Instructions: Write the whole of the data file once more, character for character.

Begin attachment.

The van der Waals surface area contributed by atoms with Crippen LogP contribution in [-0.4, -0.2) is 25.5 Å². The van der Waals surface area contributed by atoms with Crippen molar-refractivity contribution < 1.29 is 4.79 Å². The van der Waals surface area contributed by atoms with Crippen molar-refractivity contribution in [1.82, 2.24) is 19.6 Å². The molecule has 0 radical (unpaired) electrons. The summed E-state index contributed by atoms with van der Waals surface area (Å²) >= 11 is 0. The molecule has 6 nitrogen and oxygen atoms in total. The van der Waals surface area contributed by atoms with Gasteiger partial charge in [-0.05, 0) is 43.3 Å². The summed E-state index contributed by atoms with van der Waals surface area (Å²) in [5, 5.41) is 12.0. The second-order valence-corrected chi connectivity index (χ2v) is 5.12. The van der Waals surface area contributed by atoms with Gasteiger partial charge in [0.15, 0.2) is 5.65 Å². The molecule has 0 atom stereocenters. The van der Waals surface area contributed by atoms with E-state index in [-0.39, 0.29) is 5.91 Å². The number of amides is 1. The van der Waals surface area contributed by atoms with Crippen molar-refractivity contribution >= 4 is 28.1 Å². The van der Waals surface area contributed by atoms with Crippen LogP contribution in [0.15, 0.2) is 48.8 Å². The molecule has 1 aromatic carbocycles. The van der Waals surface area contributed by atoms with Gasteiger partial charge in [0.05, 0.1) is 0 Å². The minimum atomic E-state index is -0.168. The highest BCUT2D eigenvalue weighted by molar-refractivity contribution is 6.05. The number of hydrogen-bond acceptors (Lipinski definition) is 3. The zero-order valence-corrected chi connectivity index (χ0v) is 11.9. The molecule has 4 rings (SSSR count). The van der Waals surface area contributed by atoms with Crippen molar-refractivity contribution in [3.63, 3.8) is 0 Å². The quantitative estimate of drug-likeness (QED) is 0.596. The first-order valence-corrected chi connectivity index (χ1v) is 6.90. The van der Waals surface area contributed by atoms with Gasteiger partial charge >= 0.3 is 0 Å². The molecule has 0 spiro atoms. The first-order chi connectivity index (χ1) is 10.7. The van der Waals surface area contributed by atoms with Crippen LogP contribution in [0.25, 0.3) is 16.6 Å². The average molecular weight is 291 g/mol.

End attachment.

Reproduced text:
The van der Waals surface area contributed by atoms with Crippen LogP contribution in [-0.4, -0.2) is 25.5 Å². The van der Waals surface area contributed by atoms with Crippen molar-refractivity contribution < 1.29 is 4.79 Å². The van der Waals surface area contributed by atoms with Crippen molar-refractivity contribution in [1.82, 2.24) is 19.6 Å². The molecule has 0 radical (unpaired) electrons. The summed E-state index contributed by atoms with van der Waals surface area (Å²) >= 11 is 0. The molecule has 6 nitrogen and oxygen atoms in total. The van der Waals surface area contributed by atoms with Gasteiger partial charge in [-0.05, 0) is 43.3 Å². The summed E-state index contributed by atoms with van der Waals surface area (Å²) in [5, 5.41) is 12.0. The second-order valence-corrected chi connectivity index (χ2v) is 5.12. The van der Waals surface area contributed by atoms with Gasteiger partial charge in [0.15, 0.2) is 5.65 Å². The molecule has 0 atom stereocenters. The van der Waals surface area contributed by atoms with E-state index in [-0.39, 0.29) is 5.91 Å². The number of amides is 1. The van der Waals surface area contributed by atoms with Crippen molar-refractivity contribution >= 4 is 28.1 Å². The van der Waals surface area contributed by atoms with Crippen LogP contribution in [0.15, 0.2) is 48.8 Å². The molecule has 1 aromatic carbocycles. The van der Waals surface area contributed by atoms with Gasteiger partial charge in [0.05, 0.1) is 0 Å². The minimum atomic E-state index is -0.168. The highest BCUT2D eigenvalue weighted by molar-refractivity contribution is 6.05. The number of hydrogen-bond acceptors (Lipinski definition) is 3. The zero-order valence-corrected chi connectivity index (χ0v) is 11.9. The molecule has 4 rings (SSSR count). The van der Waals surface area contributed by atoms with Crippen molar-refractivity contribution in [3.63, 3.8) is 0 Å². The quantitative estimate of drug-likeness (QED) is 0.596. The first-order valence-corrected chi connectivity index (χ1v) is 6.90. The van der Waals surface area contributed by atoms with Gasteiger partial charge >= 0.3 is 0 Å². The molecule has 0 spiro atoms. The first-order chi connectivity index (χ1) is 10.7. The van der Waals surface area contributed by atoms with Crippen LogP contribution in [0.25, 0.3) is 16.6 Å². The average molecular weight is 291 g/mol.